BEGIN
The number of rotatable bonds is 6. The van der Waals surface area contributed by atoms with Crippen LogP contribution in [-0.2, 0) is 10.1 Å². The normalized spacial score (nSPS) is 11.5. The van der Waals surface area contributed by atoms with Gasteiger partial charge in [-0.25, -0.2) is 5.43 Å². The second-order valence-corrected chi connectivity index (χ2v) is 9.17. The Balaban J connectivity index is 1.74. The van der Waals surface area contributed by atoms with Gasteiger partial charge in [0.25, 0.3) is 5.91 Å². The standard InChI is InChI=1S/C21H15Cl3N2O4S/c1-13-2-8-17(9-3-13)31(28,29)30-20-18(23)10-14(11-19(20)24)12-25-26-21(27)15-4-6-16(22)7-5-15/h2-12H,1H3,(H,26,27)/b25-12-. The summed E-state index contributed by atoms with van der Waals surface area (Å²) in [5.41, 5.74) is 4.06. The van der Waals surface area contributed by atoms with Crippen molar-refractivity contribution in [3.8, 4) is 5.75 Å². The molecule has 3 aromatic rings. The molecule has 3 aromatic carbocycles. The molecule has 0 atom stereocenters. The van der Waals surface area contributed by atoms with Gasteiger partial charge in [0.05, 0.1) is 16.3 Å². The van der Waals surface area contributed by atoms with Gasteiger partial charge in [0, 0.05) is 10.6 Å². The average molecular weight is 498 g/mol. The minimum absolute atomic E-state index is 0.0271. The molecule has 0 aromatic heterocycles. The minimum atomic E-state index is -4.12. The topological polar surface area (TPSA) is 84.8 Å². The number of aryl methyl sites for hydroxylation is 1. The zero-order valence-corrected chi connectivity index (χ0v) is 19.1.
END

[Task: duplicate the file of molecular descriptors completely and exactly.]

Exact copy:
The number of rotatable bonds is 6. The van der Waals surface area contributed by atoms with Crippen LogP contribution in [-0.2, 0) is 10.1 Å². The normalized spacial score (nSPS) is 11.5. The van der Waals surface area contributed by atoms with Gasteiger partial charge in [-0.25, -0.2) is 5.43 Å². The second-order valence-corrected chi connectivity index (χ2v) is 9.17. The Balaban J connectivity index is 1.74. The van der Waals surface area contributed by atoms with Gasteiger partial charge in [0.25, 0.3) is 5.91 Å². The standard InChI is InChI=1S/C21H15Cl3N2O4S/c1-13-2-8-17(9-3-13)31(28,29)30-20-18(23)10-14(11-19(20)24)12-25-26-21(27)15-4-6-16(22)7-5-15/h2-12H,1H3,(H,26,27)/b25-12-. The summed E-state index contributed by atoms with van der Waals surface area (Å²) in [5.41, 5.74) is 4.06. The van der Waals surface area contributed by atoms with Crippen molar-refractivity contribution in [3.8, 4) is 5.75 Å². The molecule has 3 aromatic rings. The molecule has 3 aromatic carbocycles. The molecule has 0 atom stereocenters. The van der Waals surface area contributed by atoms with Gasteiger partial charge in [0.05, 0.1) is 16.3 Å². The van der Waals surface area contributed by atoms with Gasteiger partial charge in [0, 0.05) is 10.6 Å². The average molecular weight is 498 g/mol. The minimum absolute atomic E-state index is 0.0271. The molecule has 0 aromatic heterocycles. The minimum atomic E-state index is -4.12. The topological polar surface area (TPSA) is 84.8 Å². The number of aryl methyl sites for hydroxylation is 1. The zero-order valence-corrected chi connectivity index (χ0v) is 19.1.